Worth a pause and may well inspire a hug or two.

READ REVIEW

TIME FOR A HUG

From the Snuggle Time Stories series

Gershator (Moo, Moo, Brown Cow, Have You Any Milk, 2011), in collaboration with her mother, offers this sweet, brief rhyming tale celebrating hugs at any hour of the day.

Two bunnies, one small and orange and the other bigger and gray, wake up at 8:00 to begin a day chock-full of activities that preschoolers will recognize. Washing faces, getting dressed, baking a pie, playing with puppets, reading a book, bathing, brushing teeth and hopping off to bed are all portrayed in Walker’s softly colored full-page and double-page spreads or vignettes. Clearly the rabbits are full of affection. Their relationship could be parent and child, older sibling and younger, or just roommates. As times passes, young readers will enjoy looking for the clock ticking off each hour until bedtime. Most hours prove to be a perfect moment to embrace. “Two o’clock, three o’clock. What shall we do? / Bounce a ball, ride a bike, climb a tree, / go on a hike. Smell a flower, chase a bug—What time is it? / Time for a hug!” The pleasingly predictable rhyme will have preschoolers chiming in all the way to the page where the covers are pulled up.

Worth a pause and may well inspire a hug or two. (Picture book. 2-4)

Pub Date: Jan. 1, 2012

ISBN: 978-1-4027-7862-9

Page Count: 24

Publisher: Sterling

Review Posted Online: Jan. 18, 2012

Kirkus Reviews Issue: Jan. 1, 2014

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A good choice for caregivers looking for a positive, uncomplicated introduction to a new baby that focuses on everything an...

I AM A BIG BROTHER

A little boy exults in his new role as big brother.

Rhyming text describes the arrival of a new baby and all of the big brother’s rewarding new duties. He gets to help with feedings, diaper changes, playtime, bathtime, and naptime. Though the rhyming couplets can sometimes feel a bit forced and awkward, the sentiment is sweet, as the focus here never veers from the excitement and love a little boy feels for his tiny new sibling. The charming, uncluttered illustrations convincingly depict the growing bond between this fair-skinned, rosy-cheeked, smiling pair of boys. In the final pages, the parents, heretofore kept mostly out of view, are pictured holding the children. The accompanying text reads: “Mommy, Daddy, baby, me. / We love each other—a family!” In companion volume I Am a Big Sister, the little boy is replaced with a little girl with bows in her hair. Some of the colors and patterns in the illustrations are slightly altered, but it is essentially the same title.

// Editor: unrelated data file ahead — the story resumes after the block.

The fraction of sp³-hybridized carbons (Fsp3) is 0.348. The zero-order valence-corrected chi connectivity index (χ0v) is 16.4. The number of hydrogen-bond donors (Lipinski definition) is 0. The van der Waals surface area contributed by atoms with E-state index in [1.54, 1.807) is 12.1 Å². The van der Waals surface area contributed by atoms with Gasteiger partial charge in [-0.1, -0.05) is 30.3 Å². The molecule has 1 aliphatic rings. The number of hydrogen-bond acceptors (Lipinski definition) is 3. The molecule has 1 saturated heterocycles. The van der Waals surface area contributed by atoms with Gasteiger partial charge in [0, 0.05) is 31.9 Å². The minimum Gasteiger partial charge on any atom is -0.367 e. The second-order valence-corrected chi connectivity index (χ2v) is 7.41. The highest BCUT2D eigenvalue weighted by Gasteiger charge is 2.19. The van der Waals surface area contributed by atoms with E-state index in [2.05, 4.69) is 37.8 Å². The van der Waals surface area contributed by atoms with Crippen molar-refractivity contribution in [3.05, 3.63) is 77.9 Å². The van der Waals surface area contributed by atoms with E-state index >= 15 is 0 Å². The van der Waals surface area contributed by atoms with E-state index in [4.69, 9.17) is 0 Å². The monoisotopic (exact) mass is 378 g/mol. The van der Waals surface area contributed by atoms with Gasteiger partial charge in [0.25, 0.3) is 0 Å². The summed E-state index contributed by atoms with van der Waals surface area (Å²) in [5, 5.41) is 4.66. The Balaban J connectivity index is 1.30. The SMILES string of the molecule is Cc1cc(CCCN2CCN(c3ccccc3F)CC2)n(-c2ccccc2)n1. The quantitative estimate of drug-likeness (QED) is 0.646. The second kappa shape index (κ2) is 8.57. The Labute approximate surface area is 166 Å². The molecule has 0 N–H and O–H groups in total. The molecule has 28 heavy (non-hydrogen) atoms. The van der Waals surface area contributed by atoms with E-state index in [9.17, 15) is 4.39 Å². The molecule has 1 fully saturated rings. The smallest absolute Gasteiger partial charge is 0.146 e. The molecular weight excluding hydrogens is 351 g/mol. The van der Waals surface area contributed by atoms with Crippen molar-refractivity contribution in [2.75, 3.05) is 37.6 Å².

A good choice for caregivers looking for a positive, uncomplicated introduction to a new baby that focuses on everything an older sibling can do to help. (Board book. 2-4)

Pub Date: Jan. 27, 2015

ISBN: 978-0-545-68886-4

Page Count: 24

Publisher: Cartwheel/Scholastic

Review Posted Online: March 17, 2015

Kirkus Reviews Issue: July 1, 2015

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A must-read for mothers of young children (and their kids, too).

MAMA NEEDS A MINUTE

The story shows all of the ways a mother loves and cares for her children while also needing to take care of herself.

Sloan writes what mothers feel: “This mama needs a minute.” There are books that prepare children for their first day of school, potty training, siblings, and many of life’s earliest milestones. In that tradition, Sloan’s book shows kids how mothers can both love and care for them and also need a little space. She writes, “It doesn’t mean I love you less. Sometimes it just means Mama needs to get dressed.” Truer words have never been written. Sloan simultaneously affirms a mother’s love while also deftly explaining that it’s OK for love to need boundaries—for parents, yes, but also for kids. The comics-style illustrations hit home, like the stubble-legged mama trying to snag a minute to shower. This goes beyond ringing chords with adult readers; it also provides concrete examples of when mama needs that minute. The palette includes pinks, greens, and bright blues, and all of the characters have skin of many nonhuman colors; hair is likewise fancifully colored but always straight. Many of the moms have visible tattoos, a refreshingly realistic detail.

A must-read for mothers of young children (and their kids, too). (Board book. 2-4)

Pub Date: Feb. 4, 2020

ISBN: 978-1-5248-5457-7

Page Count: 16

Publisher: Andrews McMeel Publishing

Review Posted Online: Jan. 21, 2020

Kirkus Reviews Issue: Feb. 15, 2020

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